Loita Hills Trekking, Morijo to Entasopia
|Distance from Nairobi||About 245km|
|Walking Duration||3 days|
|Difficulty||easy to moderate|
The Loita Hills in the Southern Rift Valley is one of Kenya’s last frontiers of unspoiled wilderness. Trekking from Morijo to Entasopia takes three days of hiking through a tropical forest with breathtaking landscapes, a wide assortment of wildlife and a dazzling array of wild flowers, indigenous trees among other plant life.
Stretching from Maji Moto near Narok town at its northern end, to Entasopia at the base of the Nguruman Escarpment to the south, this mountain range is home to one of the few ungazzetted forests in Kenya, solely managed by the local Maasai community. This 33,000 hectare forest offers some of the best hiking trails in Kenya at altitudes of over 2100m above sea level, with panoramic views of distant mountains and lakes from various vantage points.
The scenic landscapes at Morijo, a Maasai settlement on the forest edge, contrast sharply with the typically hot dry Maasai countryside we are accustomed to. This area enjoys cool temperatures with rolling hills covered in expansive green meadows and clusters of trees. As you make your way from this place towards the forest, you encounter scattered modern Maasai homesteads (no manyattas here!), each with an adjoining maize, beans and potato garden protected with thorn bushes, and herds of livestock grazing along the forest edge.
As you enter the forest, manmade trails are soon replaced by animal trails that generally head towards swamps and rivers. On the first day, the forest is interspersed at various points with glades offering an opportunity to bask on the inviting lawns. After walking for about 5 hours from Morijo, the trail eventually leads to the first campsite, next to a swamp at the head of Kanunka River. The night sounds at this campsite include croaking frogs, tree hyrax calls, chirping crickets, hyena noises, and the occasional leopard growl.
On the second day, the trail dives into the equatorial forest, goes over a river crossing next to an abandoned lodge in the forest, and then follows the course of a long meandering swamp. Along the banks, you encounter Bushbucks and Waterbucks grazing quietly. The silence is occasionally broken by the loud calls of Colobus Monkeys, as they swing between tree branches high above at the edge of the swamp. Soon the trail leads back under the canopy of the forest, occasionally emerging onto clearings that are dotted with large boulders sticking out of the ground. From one of these clearings, the highest point in Loita Hills at 2400m, you can see the majestic Mt Kilimanjaro, Oldonyo Lengai, an active volcano in Tanzania, and Shompole Hill to the south of Nguruman Escarpment. This part of the forest is also inhabited by herds of elephants and buffaloes, promising unforgettable sightings if you are lucky. The trail eventually bursts into the open at the second campsite at Esoit Neigero. The night once again is filled with a rich mixture of jungle sounds.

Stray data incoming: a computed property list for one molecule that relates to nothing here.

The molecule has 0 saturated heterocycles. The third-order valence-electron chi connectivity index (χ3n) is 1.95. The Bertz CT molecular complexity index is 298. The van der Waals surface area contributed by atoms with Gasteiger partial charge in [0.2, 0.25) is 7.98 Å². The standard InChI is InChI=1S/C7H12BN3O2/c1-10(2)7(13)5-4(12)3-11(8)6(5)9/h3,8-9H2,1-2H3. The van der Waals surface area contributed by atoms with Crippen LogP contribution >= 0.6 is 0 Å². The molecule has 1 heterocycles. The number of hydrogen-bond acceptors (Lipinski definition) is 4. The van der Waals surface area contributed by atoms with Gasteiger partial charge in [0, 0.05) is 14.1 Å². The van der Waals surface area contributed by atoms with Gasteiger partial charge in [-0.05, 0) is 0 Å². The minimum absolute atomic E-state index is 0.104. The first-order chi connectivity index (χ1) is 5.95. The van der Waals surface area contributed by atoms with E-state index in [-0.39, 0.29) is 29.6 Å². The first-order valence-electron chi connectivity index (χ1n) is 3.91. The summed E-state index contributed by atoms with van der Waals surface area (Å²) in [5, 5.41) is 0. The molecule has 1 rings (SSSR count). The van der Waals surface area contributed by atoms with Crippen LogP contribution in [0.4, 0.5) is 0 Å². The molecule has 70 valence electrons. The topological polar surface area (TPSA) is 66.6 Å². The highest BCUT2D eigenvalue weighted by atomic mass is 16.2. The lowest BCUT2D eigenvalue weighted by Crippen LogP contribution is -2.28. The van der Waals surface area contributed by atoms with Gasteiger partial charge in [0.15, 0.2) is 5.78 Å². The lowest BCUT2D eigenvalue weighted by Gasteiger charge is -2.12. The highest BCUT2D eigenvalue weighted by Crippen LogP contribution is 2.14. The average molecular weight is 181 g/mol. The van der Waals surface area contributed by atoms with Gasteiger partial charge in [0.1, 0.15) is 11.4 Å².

On the third day, the trees and vegetation along the trail changes gradually from equatorial to dry land varieties. The soil texture also changes dramatically as you descent from the high elevations of Loita Hills to the moderate height of the Nguruman Escarpment. There is a waterfall in this vicinity that offers an opportunity for a swim in the cool waters of Entosapia river, before going to Entosapia campsite. This campsite is perched on the edge of the Escarpment, with magnificent views of Lake Magadi, Ewaso Nyiro River at the base, and the distant Mt Olorgesailie in the Rift Valley.
When driving from Nairobi, take the lower escarpment Naivasha Road until Mai Mahiu, then turn left and go all the way to Narok town. A short distance further on, take a left turn to go to Naro Osura and beyond to Morijo. You’ll need a 4WD vehicle to get there. The total distance is about 245km.
The return journey from Entasopia goes past Magadi, Kiserian and Ongata Rongai to get to Nairobi.
The Loita Hills Forest is managed by the local Maasai community. To access it, you therefore need to get in touch with one of the guides from the local community. Typical fees you’ll be expected to pay include:
Camping Fee: Ksh 1,000 per person per day (this goes to the Community)
Guide Fee: Ksh 2,500 per day
Donkeys and their Maasai handlers (optional): Ksh 700 and Ksh 1,000 per day respectively
You will also need to provide an allowance for the Maasais’ food for the duration.
An excellent guide for Loita Hills hiking is Robert Rerende on 0720657558.